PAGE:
This example is powered by a 390 cubic-inch V-8 engine with a single four-barrel carburetor offering 320 horsepower. There is a SelectShift three-speed automatic transmission and four-wheel hydraulic brakes. Other desirable features include air conditioning, bucket seats with a center console, a Philco pushbutton radio, American Racing Torq-Thrust wheels and B.F. Goodrich Radial T/A tires.

In 2011, this vehicle was offered for sale at the Amelia Island auction presented by RM Auctions. The car was estimated to sell for $15,000 - $20,000. As bidding came to a close, the car had been sold for the sum of $33,000 including buyer's premium.

By Daniel Vaughan | Apr 2011
CJ Fastback Coupe
 
This 1969 Mercury Cyclone is powered by a 428 Cobra Jet Ram Air engine with the Drag Package. Only 14 Cyclone's were ordered with automatic transmissions and only 260 were powered by the 428 Cobra Jet. Only one was painted white.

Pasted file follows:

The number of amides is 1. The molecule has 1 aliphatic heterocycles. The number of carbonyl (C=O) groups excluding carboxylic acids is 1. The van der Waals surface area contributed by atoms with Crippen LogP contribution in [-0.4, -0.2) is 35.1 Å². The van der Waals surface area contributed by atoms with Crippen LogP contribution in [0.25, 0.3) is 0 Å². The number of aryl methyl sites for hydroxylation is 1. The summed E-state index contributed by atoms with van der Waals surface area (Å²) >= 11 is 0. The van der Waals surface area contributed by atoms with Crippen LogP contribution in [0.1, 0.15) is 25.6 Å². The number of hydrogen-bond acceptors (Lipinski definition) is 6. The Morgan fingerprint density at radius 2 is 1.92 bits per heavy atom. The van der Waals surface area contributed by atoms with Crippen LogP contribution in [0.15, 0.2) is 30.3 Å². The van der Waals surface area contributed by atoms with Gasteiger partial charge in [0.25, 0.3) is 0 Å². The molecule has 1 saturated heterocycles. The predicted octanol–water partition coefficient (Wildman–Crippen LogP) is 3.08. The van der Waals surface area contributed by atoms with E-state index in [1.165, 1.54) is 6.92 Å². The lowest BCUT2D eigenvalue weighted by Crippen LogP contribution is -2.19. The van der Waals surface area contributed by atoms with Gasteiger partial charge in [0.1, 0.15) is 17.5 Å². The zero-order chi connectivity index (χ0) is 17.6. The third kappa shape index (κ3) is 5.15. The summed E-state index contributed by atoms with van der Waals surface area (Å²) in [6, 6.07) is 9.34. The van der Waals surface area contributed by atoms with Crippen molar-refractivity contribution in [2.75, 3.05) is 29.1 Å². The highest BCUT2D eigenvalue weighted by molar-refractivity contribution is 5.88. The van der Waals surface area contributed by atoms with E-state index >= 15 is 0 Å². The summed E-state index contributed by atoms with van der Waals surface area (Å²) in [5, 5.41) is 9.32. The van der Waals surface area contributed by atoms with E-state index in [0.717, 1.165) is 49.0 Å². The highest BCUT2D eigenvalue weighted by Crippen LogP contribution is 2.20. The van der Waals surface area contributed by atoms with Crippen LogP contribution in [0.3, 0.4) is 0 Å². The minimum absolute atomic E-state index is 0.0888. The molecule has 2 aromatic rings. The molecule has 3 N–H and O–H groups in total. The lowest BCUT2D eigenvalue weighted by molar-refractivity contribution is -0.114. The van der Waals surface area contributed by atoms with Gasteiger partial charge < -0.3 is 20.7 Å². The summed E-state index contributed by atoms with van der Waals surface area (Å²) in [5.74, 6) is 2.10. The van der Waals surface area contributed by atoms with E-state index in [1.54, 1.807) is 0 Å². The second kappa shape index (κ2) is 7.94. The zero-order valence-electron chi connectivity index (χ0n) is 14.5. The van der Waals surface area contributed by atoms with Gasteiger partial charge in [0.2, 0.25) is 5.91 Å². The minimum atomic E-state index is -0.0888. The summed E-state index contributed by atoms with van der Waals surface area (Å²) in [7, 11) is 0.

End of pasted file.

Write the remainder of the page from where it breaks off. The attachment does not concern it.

Spoiler II Dan Gurney Special Coupe
 
Stock car racing and the muscle car era was becoming very popular during the mid-1960's which left many marques abandoning the larger platforms in exchange for intermediate bodied cars. For Mercury, their answer was the Comet which had debuted in 1960 on a stretched Falcon frame. When the Mercury Cougar was introduced in 1967 it relieved the Comet of some of its functions and freed it to become a true muscle car.

Safety was important and this showed during the close of the 1960's, as government regulations and safety restrictions brought the muscle car era to an end. NASCAR had begun imposing strict restrictions on horsepower around the same time, in an effort to make the cars more competitive and safer. Racers were no longer being decided upon sheer power but on aerodynamics and low drag, to name a few. For 1969 a special model was introduced named the Cyclone Spoiler II which had an extended nose adding an addition 19.5 inches. It had a downward angle of thirty-five degrees and located at the back was a fixed spoiler. Re-rolled rocker panels gave the allusion of the vehicle sitting about an inch lower.